The Response clarifies that for smaller Asset Managers, to address the issue of cost, one possibility is for them to initially rely on publicly available instead of proprietary information or paid databases to conduct their research on investee companies and identify sectors which are more affected by environmental risk.

Portfolio Risk Management

Ongoing Monitoring

  • put in place appropriate processes and systems to monitor, assess and manage the potential and actual impact of environmental risk on individual investments and portfolios on an ongoing basis, where material, and escalate material environmental risk exposures and exceptions to ensure appropriate and timely actions are taken to address the risk;

Scenario Analysis

  • where environmental risk is material in the investment portfolios, develop capabilities in scenario analysis (including keeping abreast of good practices) to assess its impact on the portfolios, including the portfolios’ resilience to financial losses under a range of outcomes;
  • include short and long-term environmental scenarios (using conservative and regularly reviewed assumptions) into its scenario analysis of portfolios for risk management purposes, where relevant, and incorporate forward-looking information in such scenarios;
  • where data may be limited, consider qualitative assessments and engage investee companies to adopt practices and framework of disclosure that best identify the risks and opportunities most relevant to their businesses;
  • use the results of their scenario analysis when reviewing the environmental risk profile of their managed portfolios, as well as their environmental risk management policies and practices;
  • maintain proper documentation of the key features of the scenario analysis, including the choice of scenarios, reasonableness of assumptions, assessment of results, considerations on the need to take actions, and actions taken to address the risk;

The Response clarifies that smaller Asset Managers can consider performing scenario analysis at an individual investment level, focusing on sectors which are more affected by environmental risk, using a more qualitative approach before progressing to conducting scenario analysis at a portfolio level and adopting a more quantitative approach.

The Response also clarifies that Asset Managers are not required to disclose results of their scenario analysis to investors.

Capacity Building

  • equip their staff, including through capacity building and training, with adequate expertise to assess, manage and monitor environmental risk in a rigorous, timely and efficient manner; and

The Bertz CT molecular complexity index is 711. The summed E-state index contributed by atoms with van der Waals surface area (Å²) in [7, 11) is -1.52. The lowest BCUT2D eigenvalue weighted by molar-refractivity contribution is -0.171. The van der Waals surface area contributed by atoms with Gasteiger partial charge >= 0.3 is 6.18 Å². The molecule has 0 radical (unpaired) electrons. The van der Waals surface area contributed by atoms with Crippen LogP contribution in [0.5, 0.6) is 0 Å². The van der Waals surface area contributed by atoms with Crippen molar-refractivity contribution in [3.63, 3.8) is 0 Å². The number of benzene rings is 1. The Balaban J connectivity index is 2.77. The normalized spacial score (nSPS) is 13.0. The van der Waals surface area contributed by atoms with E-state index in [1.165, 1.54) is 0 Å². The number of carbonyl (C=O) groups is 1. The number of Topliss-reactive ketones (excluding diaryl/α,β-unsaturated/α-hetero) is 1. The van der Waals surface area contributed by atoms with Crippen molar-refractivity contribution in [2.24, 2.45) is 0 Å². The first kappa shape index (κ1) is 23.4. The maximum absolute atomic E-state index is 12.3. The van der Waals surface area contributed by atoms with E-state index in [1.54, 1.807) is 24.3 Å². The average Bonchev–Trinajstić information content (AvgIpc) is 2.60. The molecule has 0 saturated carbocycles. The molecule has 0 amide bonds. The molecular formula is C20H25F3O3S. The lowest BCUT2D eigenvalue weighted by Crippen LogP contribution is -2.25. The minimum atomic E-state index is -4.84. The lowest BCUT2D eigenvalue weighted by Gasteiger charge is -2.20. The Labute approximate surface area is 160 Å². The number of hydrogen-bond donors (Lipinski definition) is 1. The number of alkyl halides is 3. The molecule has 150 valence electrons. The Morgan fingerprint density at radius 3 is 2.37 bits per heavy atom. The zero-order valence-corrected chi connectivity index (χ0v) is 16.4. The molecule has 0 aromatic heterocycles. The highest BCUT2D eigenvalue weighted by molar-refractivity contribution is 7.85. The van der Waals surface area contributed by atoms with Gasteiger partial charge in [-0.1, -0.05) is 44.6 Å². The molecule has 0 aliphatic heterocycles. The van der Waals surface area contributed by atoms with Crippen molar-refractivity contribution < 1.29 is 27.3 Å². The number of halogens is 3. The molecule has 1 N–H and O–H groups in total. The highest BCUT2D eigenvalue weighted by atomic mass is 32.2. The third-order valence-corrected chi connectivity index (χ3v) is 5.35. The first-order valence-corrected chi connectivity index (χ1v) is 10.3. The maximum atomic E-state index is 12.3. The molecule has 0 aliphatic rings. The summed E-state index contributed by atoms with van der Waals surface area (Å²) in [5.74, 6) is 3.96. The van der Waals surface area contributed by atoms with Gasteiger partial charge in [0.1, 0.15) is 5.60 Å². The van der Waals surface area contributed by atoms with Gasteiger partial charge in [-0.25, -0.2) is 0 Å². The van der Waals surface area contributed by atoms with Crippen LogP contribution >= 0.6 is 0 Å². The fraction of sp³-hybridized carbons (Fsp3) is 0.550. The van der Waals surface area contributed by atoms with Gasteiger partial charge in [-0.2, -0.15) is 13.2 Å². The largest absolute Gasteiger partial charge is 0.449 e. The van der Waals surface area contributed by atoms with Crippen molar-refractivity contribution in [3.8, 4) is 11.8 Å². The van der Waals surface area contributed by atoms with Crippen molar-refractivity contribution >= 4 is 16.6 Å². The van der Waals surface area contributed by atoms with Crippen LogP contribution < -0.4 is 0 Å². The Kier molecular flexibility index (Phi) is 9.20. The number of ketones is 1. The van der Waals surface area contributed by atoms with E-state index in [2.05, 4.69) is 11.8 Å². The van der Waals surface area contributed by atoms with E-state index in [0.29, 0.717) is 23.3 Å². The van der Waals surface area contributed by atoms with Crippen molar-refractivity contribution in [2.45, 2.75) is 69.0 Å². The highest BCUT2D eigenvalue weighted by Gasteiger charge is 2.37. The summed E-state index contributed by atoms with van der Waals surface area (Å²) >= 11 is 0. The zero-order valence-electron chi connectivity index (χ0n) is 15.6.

• regularly review capacity building programs to incorporate emerging issues relating to environmental risk management.

Asset managers are expected to exercise sound stewardship to help shape the corporate behaviour of investee companies positively through engagement, proxy voting and sector collaboration.

Asset Managers should:

  • establish a process to prioritize issues and companies for engagement that is consistent with the interests of their customers and aligned with the Asset Manager’s investment objective and strategy;
  • maintain proper documentation to support their engagement efforts, and report on their stewardship initiatives; and
  • consider collaborative engagements with other Asset Managers/investors for efficiency, enhanced influence and legitimacy when engaging investee companies, and to build knowledge and skills.

The Response clarifies that Asset Managers have the flexibility to adopt the most appropriate stewardship approach(es), taking into consideration the significance and nature of their relationship with the investee company.

The Response also states that smaller Asset Managers can consider working with like-minded investors to engage investee companies to address common environmental risk concerns and work towards more sustainable business practices over time and/or exercise proxy voting for investee companies that the Asset Managers have substantial exposure to and where the environmental risk is material.

  • disclose their approach to managing environmental risk in a manner that is clear and meaningful to their stakeholders, including existing and potential customers;
  • ensure that disclosure is in accordance with well-regarded international reporting frameworks, such as recommendations by the Financial Stability Board’s Task-Force on Climate-related Financial Disclosures, to guide their environmental risk disclosure; and
  • review their disclosures regularly to improve their comprehensiveness, clarity and relevance, taking into account generally accepted measurement practices and methodologies.

The Response clarifies that for smaller Asset Managers, disclosures can be more qualitative in nature as a start and more quantitative metrics and targets can be included, where relevant, over time.

The Response also clarifies that MAS accepts disclosure via annual reports, sustainability reports, investor reports and/or websites and that Asset Managers should evaluate the various means of disclosure and adopt an approach, as well as the frequency, that best enables them to provide clear, meaningful and timely information to their investors, customers and other stakeholders.

Transition period and implementation

MAS has stated in the Response that there will be a transition period of 18 months for Asset Managers to assess and implement the Guidelines as appropriate, however notwithstanding the foregoing, Asset Managers should strive to implement the Guidelines as soon as possible, and in phases where practicable.

The Response clarifies that MAS does not expect Asset Managers with limited resources and capacity to ramp up their environmental risk management capabilities immediately and instead, such firms can take measured steps to uplift their environmental risk management capabilities, such as accessing available online resources and attending environmental risk management training courses to gain relevant environmental risk management knowledge and proficiency.

MAS will start engaging larger Asset Managers from Q2 2021 on their implementation progress.

MAS expects Asset Managers’ approach to managing and disclosing environmental risk to mature as the methodologies for assessing, monitoring and reporting such risk evolve and MAS will update the Guidelines as appropriate to reflect the evolving nature and maturity of risk management practices.